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Tsavo Red Heads
Photo Credit: Shazaad Kasmani
Tsavo East, Kenya
The African Bush Elephant (Loxodonta africana) or African Savanna Elephant is the largest land mammal on earth. African elephants, unlike their Asian relatives, are not easily domesticated. Slightly larger than the Asian Elephant (Elephas maximus), African Males can reach 13 feet (4 meters) in height, and weigh some 14,000 pounds (6,350 kilograms). The African variety can be found throughout sub-Saharan Africa and the rain forests of Central and West Africa. They can be identified by their larger ears that some say are in the shape of the African continent (the Asian Elephant has smaller, rounder ears). Elephant ears radiate heat to help them stay cool, but sometimes the African heat is too much even for them, and they must find a watering hole. Elephants are fond of water, and enjoy showering by sucking water into their trunks and spraying it all over themselves. Afterwards, they often spray their skin with a protective coating of dust (elephant sunblock/insect repellant); the Tsavo Reds are so known for the red clay they spray upon their skin.
An elephant’s trunk is actually a long nose used for smelling, breathing, trumpeting, drinking, and grabbing things. They are herbivores, so the trunk comes in handy for grabbing foliage both high and low. The trunk alone consists of about 100,000 different muscles. African Elephants have two little finger like projections on the end of their trunk that facilitates them grabbing objects (Asian Elephants only have one). Elephants eat mostly roots, grass, fruit, and bark. Since their diet consists of such low calorie food, an adult elephant must consume a whole ton of it, up to 300 pounds (136 kilograms) of food in a single day! These giants rarely sleep, as they must constantly roam great distances foraging for the large quantities of food required to sustain their massive bodies.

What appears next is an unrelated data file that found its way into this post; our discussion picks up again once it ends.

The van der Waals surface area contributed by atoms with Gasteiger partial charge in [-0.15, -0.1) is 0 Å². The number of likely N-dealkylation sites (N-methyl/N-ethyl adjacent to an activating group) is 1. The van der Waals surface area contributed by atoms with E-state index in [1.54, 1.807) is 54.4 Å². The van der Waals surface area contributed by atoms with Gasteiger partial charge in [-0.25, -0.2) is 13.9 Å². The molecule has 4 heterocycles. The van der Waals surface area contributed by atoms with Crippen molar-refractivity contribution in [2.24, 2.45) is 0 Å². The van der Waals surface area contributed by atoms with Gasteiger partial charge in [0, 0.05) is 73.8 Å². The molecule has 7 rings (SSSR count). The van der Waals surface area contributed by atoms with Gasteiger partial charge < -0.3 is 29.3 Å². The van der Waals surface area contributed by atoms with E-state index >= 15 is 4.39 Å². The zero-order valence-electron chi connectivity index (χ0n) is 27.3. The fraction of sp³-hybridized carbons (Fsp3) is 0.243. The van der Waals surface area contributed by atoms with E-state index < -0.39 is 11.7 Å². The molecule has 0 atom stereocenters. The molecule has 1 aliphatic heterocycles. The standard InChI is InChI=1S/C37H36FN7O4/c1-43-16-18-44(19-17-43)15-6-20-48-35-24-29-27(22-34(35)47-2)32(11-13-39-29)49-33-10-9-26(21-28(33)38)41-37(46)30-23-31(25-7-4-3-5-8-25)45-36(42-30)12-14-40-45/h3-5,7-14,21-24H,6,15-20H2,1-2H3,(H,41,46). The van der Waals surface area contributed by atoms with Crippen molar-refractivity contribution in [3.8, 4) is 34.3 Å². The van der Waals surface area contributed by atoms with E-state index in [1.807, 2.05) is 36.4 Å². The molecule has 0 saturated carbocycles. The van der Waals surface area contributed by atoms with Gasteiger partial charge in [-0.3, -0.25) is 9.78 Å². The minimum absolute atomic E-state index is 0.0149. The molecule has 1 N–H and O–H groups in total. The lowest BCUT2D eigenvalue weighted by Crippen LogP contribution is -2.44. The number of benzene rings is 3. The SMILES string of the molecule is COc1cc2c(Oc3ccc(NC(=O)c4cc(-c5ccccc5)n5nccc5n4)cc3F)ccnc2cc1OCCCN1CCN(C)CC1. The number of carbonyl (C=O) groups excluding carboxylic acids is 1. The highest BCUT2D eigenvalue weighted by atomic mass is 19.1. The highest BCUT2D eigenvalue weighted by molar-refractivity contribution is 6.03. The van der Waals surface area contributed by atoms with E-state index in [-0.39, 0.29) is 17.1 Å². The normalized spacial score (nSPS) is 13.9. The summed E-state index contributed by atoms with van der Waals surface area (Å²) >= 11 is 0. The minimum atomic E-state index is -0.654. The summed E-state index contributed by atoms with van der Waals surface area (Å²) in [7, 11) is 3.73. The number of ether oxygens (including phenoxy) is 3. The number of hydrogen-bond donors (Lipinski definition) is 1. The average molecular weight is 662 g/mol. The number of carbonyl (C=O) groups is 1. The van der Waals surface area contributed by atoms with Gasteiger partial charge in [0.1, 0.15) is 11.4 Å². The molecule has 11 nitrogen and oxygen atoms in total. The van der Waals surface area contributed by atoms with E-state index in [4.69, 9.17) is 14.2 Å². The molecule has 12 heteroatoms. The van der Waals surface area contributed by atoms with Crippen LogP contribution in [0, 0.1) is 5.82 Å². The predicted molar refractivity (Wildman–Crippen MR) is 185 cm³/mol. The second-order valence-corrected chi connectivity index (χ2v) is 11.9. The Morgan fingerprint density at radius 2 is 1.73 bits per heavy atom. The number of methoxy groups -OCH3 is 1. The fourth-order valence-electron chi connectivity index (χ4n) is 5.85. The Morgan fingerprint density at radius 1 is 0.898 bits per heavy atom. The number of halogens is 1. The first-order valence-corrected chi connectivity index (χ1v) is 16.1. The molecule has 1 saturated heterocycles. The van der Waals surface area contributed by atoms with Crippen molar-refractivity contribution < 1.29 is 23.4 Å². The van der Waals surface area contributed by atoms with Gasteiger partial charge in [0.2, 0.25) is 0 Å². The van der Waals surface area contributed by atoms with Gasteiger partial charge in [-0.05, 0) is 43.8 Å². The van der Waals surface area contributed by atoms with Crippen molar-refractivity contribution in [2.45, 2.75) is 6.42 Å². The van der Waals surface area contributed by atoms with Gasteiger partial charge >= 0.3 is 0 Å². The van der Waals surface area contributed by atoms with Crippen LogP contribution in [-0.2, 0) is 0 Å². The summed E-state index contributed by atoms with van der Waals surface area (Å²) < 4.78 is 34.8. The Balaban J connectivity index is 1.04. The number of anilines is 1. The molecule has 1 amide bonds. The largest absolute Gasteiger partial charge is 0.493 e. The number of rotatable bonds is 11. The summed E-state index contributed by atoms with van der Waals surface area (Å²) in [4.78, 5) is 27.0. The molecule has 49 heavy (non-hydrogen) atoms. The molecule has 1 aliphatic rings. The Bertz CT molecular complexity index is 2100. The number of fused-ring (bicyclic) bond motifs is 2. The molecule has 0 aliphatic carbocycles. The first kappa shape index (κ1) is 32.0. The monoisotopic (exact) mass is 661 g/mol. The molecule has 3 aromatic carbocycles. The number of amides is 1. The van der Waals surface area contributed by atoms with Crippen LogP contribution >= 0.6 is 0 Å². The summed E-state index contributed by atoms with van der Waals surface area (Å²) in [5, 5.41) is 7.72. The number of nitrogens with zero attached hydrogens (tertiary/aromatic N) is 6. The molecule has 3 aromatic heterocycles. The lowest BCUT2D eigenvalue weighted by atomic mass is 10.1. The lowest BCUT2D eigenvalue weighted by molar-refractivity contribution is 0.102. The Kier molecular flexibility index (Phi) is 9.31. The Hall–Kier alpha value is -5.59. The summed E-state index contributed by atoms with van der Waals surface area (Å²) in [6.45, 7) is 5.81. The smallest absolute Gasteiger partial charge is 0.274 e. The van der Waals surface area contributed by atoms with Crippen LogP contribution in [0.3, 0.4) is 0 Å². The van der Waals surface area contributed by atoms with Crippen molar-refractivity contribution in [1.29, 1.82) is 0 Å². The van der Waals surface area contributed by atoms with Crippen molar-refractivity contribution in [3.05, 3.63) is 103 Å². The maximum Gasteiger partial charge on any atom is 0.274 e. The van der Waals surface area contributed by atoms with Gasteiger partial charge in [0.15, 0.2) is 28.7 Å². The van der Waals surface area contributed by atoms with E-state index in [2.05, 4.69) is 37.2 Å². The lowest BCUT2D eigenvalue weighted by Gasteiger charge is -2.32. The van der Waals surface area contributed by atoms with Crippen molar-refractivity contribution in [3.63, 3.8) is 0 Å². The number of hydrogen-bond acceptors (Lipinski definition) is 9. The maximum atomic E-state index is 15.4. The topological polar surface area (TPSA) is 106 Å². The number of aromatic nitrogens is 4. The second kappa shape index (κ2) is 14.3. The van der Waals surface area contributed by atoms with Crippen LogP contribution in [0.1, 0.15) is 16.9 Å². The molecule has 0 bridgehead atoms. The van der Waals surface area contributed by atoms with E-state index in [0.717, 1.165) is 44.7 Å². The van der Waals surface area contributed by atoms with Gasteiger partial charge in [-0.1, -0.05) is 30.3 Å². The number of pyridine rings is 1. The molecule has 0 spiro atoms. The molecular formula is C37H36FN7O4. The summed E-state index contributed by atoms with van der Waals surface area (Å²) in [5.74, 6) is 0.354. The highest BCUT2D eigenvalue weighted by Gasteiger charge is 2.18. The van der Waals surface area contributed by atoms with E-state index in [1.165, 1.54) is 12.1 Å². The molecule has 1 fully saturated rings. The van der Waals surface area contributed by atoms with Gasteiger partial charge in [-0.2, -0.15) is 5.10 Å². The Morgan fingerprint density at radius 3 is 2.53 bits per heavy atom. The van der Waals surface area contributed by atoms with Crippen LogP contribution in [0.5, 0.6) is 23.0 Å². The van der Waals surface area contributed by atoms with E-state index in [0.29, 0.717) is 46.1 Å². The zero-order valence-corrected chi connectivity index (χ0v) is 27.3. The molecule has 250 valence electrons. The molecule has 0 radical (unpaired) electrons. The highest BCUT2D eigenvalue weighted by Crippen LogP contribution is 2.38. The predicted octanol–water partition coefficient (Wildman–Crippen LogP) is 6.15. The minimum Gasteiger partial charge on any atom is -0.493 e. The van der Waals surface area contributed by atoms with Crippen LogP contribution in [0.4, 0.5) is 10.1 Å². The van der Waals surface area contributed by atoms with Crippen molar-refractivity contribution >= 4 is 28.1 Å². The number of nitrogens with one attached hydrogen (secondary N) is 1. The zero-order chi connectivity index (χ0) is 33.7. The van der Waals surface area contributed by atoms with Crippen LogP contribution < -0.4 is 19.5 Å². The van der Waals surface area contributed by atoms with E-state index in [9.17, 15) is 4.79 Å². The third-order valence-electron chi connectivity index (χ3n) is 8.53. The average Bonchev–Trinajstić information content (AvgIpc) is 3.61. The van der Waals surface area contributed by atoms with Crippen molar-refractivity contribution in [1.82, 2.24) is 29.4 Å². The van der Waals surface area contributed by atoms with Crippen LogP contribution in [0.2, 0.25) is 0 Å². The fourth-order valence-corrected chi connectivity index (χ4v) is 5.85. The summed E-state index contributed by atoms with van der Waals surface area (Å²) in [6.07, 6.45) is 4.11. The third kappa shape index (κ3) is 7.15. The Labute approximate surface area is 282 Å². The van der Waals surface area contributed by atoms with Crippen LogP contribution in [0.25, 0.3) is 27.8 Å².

Both male and female African Elephants have tusks that they use to dig for food, water, and strip bark from the trees. Adult Males (bulls) also use these tusks to battle one another, and they tend to roam the wild on their own. Adult Female elephants (cows), however, live in family herds with their young. Elephants have a longer pregnancy than any other mammal, almost 22 months. Cows usually give birth to one calf every 2-4 years. Calfs are born weighing some 200 pounds (91 kilograms) and standing about 3 feet (1 meter) tall.
The recent history of the Elephant is a bloody one. Unfortunately, over the years many elephants have been killed for their tusks, because they are made out of the highly valuable substance, ivory. This trade is illegal today, but it has not been completely eliminated, and some African elephant populations remain endangered. They are currently listed as threatened.
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